Place des Vosges – Tuesday 5/22/2007

We set off throuh the city on our way to a couple of parks suggested by Eric Maisel as good places to write. I’d written for two hours in bed before we took off, so I was feeling rightious and ready for a little more scribbling. (Since arriving in Paris, I’d been writing at least 2 hours a day. That was the deal.)

We saw this street art on the rue San Andres des Arts, I think.

Lions on one of the four fountains in the Place des Vosges. I wasn’t as impressed as I thought I’d be. I mean, on of the things they are proud of about this place is the uniformity of the buildings, as you’ll see if you click on a link. Huh. I mean one of the things I like about Paris is that the builders will give you 10 angles on a roof that in the States you’d only be able to muster one or maybe two for. (I know I have an example of this somewhere in the 1770…)

We followed Maisel’s directions to a perfect little park called V???? Saint Gilles. Just a small place where like-minded people come to quietly enjoy lunch. This guy was feasting on one of the crisp and delish panninis you can buy on the street.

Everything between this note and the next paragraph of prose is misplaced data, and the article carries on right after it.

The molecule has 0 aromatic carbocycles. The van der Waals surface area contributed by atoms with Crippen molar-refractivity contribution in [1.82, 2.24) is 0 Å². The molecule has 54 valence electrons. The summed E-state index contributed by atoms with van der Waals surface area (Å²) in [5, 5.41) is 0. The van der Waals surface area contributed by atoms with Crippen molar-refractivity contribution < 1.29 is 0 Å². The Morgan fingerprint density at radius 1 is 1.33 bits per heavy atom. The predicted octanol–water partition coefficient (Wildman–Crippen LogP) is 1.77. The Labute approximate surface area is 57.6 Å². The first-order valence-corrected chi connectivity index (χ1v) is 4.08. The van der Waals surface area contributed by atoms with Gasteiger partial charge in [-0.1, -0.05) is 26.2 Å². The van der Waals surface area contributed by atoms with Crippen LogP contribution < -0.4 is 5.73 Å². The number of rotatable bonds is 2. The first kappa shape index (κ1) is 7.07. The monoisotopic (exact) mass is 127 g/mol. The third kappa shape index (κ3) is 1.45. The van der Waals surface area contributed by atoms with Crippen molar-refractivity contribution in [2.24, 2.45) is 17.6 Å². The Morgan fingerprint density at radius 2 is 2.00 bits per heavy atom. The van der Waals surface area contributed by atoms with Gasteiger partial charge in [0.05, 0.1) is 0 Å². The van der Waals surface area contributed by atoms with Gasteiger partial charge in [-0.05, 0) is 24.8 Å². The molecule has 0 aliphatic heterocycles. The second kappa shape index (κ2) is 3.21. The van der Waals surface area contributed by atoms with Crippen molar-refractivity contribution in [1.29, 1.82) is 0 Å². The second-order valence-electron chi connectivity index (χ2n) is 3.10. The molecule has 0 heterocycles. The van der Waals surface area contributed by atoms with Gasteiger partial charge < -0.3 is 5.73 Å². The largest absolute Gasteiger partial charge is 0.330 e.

We saw examples of this street art recurring in various places. Wish I’d taken more shots of them!

We went from the park in search of a shop called Cornershop that I’d seen an ad for in the Metro. Cool little designer housewares. Then to Monoprix, where I found a perfect carafe for my eau for only 2.60 Euros!

On our way back to the busstop, we ran into the amazing ceramics and silverware shop La Vaissellerie. Absolutely my kind of place. I bought some little espresso spoons, six for 3 Euros, and a little yellow pot I’m using for butter, and a couple of other little things. We’re not big shoppers, but when we do, we enjoy ourselves.

Cute baby’s tee shirt we saw in a shop window on the way home… “My mommy always says yes.”

Booked a hotel for our last night just around the corner from the cybercafe. Whew. Nice to have that settled. We’d enquired at about 8 local hotels, but they were all full. Hmph. And Vladimir had told us not to worry, he’d help us find a place. He did not. Ah well.


Pere Lachaise – Monday 5/21/2007

Now this is the way to clean a street. None of this riding around on a machine that just kicks the dust around, like they do in L.A. You don’t even have to move your car for these guys to do their work!